Apparently if some occupying conquistador sir named Rodriguez broke into your great great great great Central American grandmother's clay hut 500 years ago and raped her YOU get a Pell Grant. I'm sorry I just don't see a significant difference between an Anglo American and a Hispanic American.

    Just because one can speak broken Spanish learned from their early childhood and recognizes some esoteric dish at a Mexican restaurant does not really imply diversity. Diversity is a Russian, Chinese, Pakistani, or Jewish student. A Mexican ex-patriot, diverse? You Bet!
     
    #9 thepug, Jul 27, 2011
    Last edited: Jul 27, 2011
  11. erg923

    erg923 Regional Clinical Officer, Cenpatico National
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    Thank you for educating me on the black and white nature of "diversity." You might wanna tone-down the racism before you get banned.
     
    #10 erg923, Jul 27, 2011
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  12. thepug

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    What the African American Studies bit? How is that racist? It's a popular major among minorities and it was clearly for comedic effect and it being paired with Advertising implies the point was that these majors are those which have created the gov's desire to get rid of subsidized loans, first at the graduate level. As for the other bit, that's history muchachito.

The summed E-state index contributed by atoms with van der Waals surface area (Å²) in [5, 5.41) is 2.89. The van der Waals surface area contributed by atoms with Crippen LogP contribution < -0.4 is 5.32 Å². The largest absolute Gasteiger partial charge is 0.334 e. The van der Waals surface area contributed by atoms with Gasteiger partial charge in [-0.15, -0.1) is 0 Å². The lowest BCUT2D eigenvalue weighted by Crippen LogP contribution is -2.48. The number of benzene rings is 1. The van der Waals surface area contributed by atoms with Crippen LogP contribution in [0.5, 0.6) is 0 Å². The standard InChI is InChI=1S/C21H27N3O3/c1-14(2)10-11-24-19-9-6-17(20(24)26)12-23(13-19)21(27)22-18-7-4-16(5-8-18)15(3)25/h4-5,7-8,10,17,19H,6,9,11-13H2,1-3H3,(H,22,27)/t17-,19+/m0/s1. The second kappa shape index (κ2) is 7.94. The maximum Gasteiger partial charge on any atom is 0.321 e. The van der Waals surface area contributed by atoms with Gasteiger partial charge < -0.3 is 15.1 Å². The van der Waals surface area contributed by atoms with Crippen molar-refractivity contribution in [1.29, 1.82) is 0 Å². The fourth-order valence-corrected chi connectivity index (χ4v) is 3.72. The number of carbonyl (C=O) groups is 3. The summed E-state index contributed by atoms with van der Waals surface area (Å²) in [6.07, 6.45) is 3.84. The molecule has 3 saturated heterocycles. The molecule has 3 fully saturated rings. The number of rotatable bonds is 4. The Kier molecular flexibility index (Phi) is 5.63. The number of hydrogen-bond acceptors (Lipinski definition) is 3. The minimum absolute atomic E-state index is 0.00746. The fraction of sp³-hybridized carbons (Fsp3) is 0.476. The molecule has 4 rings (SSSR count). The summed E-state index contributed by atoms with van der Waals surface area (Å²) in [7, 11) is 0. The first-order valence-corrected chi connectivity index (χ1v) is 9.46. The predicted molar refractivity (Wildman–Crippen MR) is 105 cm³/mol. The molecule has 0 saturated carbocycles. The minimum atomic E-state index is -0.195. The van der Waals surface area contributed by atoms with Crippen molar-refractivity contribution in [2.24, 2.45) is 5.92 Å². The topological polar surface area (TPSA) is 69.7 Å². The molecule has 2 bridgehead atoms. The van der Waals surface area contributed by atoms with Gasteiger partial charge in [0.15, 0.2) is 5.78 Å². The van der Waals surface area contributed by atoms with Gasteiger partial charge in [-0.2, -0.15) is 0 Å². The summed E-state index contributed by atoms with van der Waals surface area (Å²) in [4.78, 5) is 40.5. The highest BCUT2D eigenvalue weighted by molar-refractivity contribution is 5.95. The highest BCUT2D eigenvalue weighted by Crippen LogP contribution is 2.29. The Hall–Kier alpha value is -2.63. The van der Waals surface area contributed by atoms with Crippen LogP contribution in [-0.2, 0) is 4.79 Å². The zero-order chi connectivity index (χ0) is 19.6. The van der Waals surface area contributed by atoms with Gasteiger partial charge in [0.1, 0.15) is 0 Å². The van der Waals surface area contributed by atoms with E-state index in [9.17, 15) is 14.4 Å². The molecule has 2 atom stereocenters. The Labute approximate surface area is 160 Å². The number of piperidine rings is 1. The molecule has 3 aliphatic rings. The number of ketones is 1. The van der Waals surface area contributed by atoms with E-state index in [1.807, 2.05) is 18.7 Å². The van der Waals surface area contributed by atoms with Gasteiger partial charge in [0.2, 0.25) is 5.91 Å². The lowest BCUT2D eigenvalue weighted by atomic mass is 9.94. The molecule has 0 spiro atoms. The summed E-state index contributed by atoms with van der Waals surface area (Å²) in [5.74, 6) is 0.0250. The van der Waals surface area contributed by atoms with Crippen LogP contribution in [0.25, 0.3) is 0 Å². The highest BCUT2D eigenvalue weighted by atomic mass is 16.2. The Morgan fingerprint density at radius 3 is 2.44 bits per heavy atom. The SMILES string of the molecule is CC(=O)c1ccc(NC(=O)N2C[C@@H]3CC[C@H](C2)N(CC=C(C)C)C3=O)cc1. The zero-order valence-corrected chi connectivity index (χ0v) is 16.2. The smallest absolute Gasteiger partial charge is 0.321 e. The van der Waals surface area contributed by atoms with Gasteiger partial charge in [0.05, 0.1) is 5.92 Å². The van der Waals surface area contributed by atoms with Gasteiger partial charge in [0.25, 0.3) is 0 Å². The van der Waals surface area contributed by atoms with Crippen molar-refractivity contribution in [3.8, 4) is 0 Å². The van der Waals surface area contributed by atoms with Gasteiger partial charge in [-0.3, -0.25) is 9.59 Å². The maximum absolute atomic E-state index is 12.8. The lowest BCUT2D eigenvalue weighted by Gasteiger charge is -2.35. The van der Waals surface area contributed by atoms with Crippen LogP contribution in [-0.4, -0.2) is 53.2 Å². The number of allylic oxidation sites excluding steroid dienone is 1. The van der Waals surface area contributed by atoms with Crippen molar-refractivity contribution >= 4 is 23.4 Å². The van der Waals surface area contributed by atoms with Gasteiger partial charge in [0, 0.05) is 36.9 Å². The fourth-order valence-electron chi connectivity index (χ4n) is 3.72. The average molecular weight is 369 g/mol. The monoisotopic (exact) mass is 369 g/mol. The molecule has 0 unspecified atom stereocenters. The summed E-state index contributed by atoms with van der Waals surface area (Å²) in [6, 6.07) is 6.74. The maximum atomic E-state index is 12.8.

I don't see any element of supremacy in my post, if anything I said two "races" were equivalent.

    My gripe is with aid going to people on the basis of gov defined race and not exclusively financial need. This is relevant because this is related to the motion to do away with sub. loans.

    Offending your obtuse sympathies does not imply the message was racist. Calling me a racist however...hurts my feelings :(

    As for the warning about being banned...oh definitely. Yo concordo plenamente contigo.

    Certainly coming for a different family background is diversity, but I find much more diversity among international students. Why? Because they come from a different universe.
     
    #11 thepug, Jul 27, 2011
    Last edited: Jul 27, 2011
  13. roubs

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    In my parents generation growing up working class and going to undergrad meant being scoffed at by the entire neighborhood because you were clearly doing something useless instead of working with your hands and getting a real paycheck at age 18.

    Just because the humanities are over saturated (as we are) does not give you an excuse to mock people for wanting to go there. The Ph.D. level professions should start being tough and honest about gatekeeping instead of thinking of cheap TA labor and keeping their own heads in the sand about market forces.

    Oh and I can understand the "Well I'm done, phew." response but honestly that attitude is what keeps stuff like the internship crisis going. People barely squeak by, things keep getting worse and once we get through it we lose all empathy and willingness to act on behalf of the people about to inherit the ****storm.
     
  14. thepug

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    Sigh... Humanities tend to be more popular among minority students, specifically public policy (http://blackbloggers.wordpress.com/2011/05/24/study-shows-college-majors-are-segregated-by-race/)

    These majors have sig. unemployment and significantly lower earning potential than some science majors. Is that not what this whole spending cut is trying to prevent? But lets not forget that mechanical and nuclear engineering also suffer from high unemployment. Contrary to popular opinion, people with English Lit degrees actually have better employment chances than people with a B.S. in chem according to the Daily Beast.